But despite a unique hard rock sound, a good local fanbase and sporadic runs of successful shows, the band — it’s core together for the past decade — has never quite found the time, money or opportunity to record a full album.
With a win at Butter’s Pub Rock Fight in October, the band plans to use the free studio time it earned to put together its first full-length release later this year.
Hear it here
"In The End"
This Saturday night, The IZM will take the stage at The Sound Hole, 1004 Chester St., for a show where the band will play all of the nearly 30 original songs it’s crafted over the years with intentions of letting its fans choose which tracks will be included on the album.
During the event, attendees will be given a ballot and asked to choose songs they’d like to hear recorded. In addition the material from the show will also be featured on the band’s website over the next week where fans will have an additional chance to vote for their favorite songs online.
We caught up with 3/5ths of the five-piece act after their performance at the Confliction CD Release party last week and talked to them about where the band’s at musically, why the stars have aligned to help them record a CD now and what kind of cookies The IZM is most comparable to. Here’s what they had to say:
Let’s start with this. You guys are all in your 30s now with kids. How do you deal with being older and in a rock band?
Moore: Well, you know Ian Fleming wasn’t but 45 until he started writing James Bond. One of my favorite quotes is that ‘You’re only young once, but you can be immature forever.’
But music is timeless, you know, and that’s what we allow to flow through us. The vehicles have been maintained man. We’ve got some classics in this group but we’re all low mileage.
We don’t need all the lights and ground effects — staying with my automobile analogy. Those with eyes to recognize the hotness will.
Last time we spoke you guys were just getting back together and regrouping as a band, now it seems like you’re picking up some steam playing shows again and having won the Butter’s Pub Rock Fight, what’s that like?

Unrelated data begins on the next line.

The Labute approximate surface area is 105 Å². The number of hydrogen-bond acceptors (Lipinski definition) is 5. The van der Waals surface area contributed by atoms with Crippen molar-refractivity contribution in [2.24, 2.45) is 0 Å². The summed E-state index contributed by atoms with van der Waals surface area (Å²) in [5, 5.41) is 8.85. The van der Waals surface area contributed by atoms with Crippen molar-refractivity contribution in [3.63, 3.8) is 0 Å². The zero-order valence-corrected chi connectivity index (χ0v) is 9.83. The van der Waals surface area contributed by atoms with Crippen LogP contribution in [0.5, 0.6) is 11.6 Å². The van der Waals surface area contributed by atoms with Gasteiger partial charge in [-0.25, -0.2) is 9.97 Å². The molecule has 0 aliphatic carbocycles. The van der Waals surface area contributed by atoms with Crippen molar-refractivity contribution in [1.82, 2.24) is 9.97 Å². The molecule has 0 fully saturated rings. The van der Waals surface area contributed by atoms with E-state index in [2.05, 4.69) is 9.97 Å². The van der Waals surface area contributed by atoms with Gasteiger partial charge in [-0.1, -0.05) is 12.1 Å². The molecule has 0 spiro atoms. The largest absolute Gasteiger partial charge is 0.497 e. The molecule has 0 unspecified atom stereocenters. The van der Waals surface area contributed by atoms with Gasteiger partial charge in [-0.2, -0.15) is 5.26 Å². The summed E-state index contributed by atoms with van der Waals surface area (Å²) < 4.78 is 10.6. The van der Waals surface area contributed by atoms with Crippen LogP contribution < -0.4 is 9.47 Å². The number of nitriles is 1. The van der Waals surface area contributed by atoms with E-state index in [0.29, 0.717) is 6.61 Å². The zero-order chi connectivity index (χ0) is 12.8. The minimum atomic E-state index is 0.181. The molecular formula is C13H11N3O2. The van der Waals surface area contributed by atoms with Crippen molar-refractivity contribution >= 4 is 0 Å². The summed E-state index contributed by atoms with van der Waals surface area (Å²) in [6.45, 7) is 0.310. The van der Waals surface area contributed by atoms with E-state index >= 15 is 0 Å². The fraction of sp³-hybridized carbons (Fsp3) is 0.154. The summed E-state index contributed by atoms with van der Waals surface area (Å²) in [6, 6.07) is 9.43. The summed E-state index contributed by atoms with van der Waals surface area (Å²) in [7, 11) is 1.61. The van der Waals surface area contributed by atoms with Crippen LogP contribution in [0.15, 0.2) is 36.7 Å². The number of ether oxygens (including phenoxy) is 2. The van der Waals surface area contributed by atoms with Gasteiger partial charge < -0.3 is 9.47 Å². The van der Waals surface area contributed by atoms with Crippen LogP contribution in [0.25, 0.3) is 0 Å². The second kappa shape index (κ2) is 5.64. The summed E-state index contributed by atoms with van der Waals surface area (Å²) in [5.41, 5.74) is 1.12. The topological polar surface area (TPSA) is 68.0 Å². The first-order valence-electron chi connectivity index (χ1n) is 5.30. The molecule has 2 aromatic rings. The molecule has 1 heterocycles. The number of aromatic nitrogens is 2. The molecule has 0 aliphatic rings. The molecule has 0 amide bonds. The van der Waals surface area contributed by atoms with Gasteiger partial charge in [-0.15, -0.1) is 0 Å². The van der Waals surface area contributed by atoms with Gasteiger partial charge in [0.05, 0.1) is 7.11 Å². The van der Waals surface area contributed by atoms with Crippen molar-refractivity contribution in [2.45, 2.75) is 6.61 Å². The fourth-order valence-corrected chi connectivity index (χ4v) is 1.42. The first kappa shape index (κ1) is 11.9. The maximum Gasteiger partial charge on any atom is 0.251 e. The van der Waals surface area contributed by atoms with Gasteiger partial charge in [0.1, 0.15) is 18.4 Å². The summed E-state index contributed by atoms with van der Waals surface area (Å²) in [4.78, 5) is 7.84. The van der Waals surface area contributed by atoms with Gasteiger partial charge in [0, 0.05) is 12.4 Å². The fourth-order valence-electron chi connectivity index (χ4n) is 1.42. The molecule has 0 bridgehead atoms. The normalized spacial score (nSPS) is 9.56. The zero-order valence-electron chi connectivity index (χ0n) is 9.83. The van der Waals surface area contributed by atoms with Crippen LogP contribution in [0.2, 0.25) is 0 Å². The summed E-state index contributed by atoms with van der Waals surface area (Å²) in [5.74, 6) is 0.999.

Jaesen: That Rock Fight. That was an elevation point.
Merrill: It got things rolling for us, for sure.
Jaesen: It was sort of a graduation ceremony from Chapter 2 to Chapter 3 of The IZM.
Musically, do you feel like you’re in a better spot as a group than you have been in the past?
Merrill: I feel like this is the best spot we’ve ever been in.
Jaesen: Yeah, this is the best spot the earth has ever been in our galaxy and it’s just an honor to be upon her at this time. There’s a purpose to the fact that we, in the history of human evolution, get to live right now during times just like these.
We’re at the end of a Mayan 32,000 year cycle and we have the soundtrack for that. It’s fitting, it’s destiny and all we gotta do is put our roots in and hold on because the Earth’s spinning fast.
But basically, we try not to completely suck. It’s not that we want to be the best or just get on tour and get a record deal to say that we have a deal.
If we can’t populate Myrtle Beach with the love, then there’s no point in doing it. There’s so much opportunity here and we just want to do our thing.
How did you decide now was the right time to try and make a record?
Jaesen: Well, we won some studio time [at Butter’s Rock Fight] to record at Ocean10 Studios. We won a three-song demo and we’re hoping to parlay into a seven or eight song LP.
We can’t afford much, we don’t have trust funds, we don’t own our own businesses, we all have kids and that Earned Income Credit only goes so far, but we’ve made it so that the band is self-sufficient. None of the money comes out of our own pockets and we’re not greedy about it like that.
The music is going to travel and do what it has always done and just permeate the people who witness it and it will be them who make this band something more and help continue the velocity that we’re on now.